On Cmeron Smith

To Cameron and Bill — I tell you what we balled our eyes out the other day when we presented each other jerseys, it is emotional once you develop relationships over a long period of time and we all met in 2001.

Cameron used to drive me in his hotted up HG Holden car when I didn’t know the difference between a windscreen wiper and a mud flap but he would absolutely fang the thing on the Gateway Motorway and I remember one day it was teeming down with rain and he aquaplaned it at about 160km/h and I was holding on for dear life. So thanks for almost killing me ...

Thank you for doing the things we did.

On Billy Slater

We all know Billy’s story about driving down from Innisfail but we all don’t know the story that he used to drive a maroon Magna with roof racks — and who has surf in Innisfail, there is no surfboards.

He had moo cow seatcovers and I had a Nissan Pintara and we used to go down to the Gold Coast and race each other down there. Let’s just say I’d beat him hands down all the time.

We met each other in 2001 at Brisbane Norths and it’s now 2017 and what’s been done is, I would never have thought the moments we had back in 2001 that we’d all be standing here today.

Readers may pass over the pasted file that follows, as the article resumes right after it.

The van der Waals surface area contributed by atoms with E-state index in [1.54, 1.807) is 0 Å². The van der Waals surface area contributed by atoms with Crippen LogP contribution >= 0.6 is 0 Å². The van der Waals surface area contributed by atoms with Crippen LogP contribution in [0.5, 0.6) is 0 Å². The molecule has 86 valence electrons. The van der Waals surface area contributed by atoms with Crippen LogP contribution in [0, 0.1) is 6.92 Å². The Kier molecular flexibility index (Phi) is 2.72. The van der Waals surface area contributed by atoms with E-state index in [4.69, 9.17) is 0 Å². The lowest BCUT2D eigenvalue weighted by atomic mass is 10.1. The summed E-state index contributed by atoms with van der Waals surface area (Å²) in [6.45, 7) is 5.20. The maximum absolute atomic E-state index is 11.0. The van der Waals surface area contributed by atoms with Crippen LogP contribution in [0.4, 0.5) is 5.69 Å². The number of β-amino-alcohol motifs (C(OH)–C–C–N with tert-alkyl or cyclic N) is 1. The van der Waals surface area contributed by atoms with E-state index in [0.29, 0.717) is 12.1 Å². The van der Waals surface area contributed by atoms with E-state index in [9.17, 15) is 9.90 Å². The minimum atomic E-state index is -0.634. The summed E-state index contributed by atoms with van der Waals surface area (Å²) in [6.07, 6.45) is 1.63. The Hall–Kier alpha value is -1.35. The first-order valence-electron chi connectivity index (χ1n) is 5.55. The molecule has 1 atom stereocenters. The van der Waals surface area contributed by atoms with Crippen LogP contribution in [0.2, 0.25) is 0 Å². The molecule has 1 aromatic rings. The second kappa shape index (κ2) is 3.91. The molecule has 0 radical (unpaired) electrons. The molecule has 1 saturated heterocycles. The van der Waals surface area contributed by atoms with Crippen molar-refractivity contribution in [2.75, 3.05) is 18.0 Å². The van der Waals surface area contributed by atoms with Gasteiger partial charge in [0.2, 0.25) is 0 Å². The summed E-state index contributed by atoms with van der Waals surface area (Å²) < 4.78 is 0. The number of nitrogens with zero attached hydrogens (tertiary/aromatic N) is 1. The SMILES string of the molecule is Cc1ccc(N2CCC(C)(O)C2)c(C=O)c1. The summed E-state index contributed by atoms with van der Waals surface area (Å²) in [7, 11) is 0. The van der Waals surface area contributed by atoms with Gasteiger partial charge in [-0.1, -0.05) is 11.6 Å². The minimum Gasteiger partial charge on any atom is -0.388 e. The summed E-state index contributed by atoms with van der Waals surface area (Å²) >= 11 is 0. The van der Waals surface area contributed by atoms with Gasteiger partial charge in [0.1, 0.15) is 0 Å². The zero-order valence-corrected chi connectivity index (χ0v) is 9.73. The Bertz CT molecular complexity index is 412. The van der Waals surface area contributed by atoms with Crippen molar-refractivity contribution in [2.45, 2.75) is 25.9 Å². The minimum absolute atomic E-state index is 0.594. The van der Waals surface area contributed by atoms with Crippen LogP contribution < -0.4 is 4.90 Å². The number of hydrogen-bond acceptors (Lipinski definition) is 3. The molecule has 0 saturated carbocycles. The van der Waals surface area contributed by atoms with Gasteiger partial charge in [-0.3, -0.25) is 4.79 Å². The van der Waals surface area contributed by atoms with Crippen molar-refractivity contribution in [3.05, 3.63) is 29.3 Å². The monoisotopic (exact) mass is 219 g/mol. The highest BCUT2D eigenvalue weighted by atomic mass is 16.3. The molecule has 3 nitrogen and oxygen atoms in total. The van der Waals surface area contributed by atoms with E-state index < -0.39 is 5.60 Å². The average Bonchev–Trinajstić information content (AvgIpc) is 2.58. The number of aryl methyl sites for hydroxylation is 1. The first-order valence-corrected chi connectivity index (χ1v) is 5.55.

The thing that I’m most proud of is not that we’ve won some competitions or some individual medals or represented our states and our country.

I’m proud that I’ve been a part of both of them getting married, both of them having kids, both of them having a life that they can be tremendously proud of. Not only in the things that they’ve achieved but the people they are and the example they are for other people in this room and everyone at Melbourne Storm.

On partner Tara

People used to get up here and thank their wives and their girlfriends for their influence on them as people and the way they play.

I used to sit there when I was 19 and think, they don’t help you tackle or run. So why are you thanking them?

But after meeting Tara a few years back I understand why you say thank you now. Because while football is very important, life is way more important.

So she’s not here tonight but Melbourne Storm is the second best thing that’s ever happened to me, Tara’s number one and I thank you very much everything you’ve ever done for me.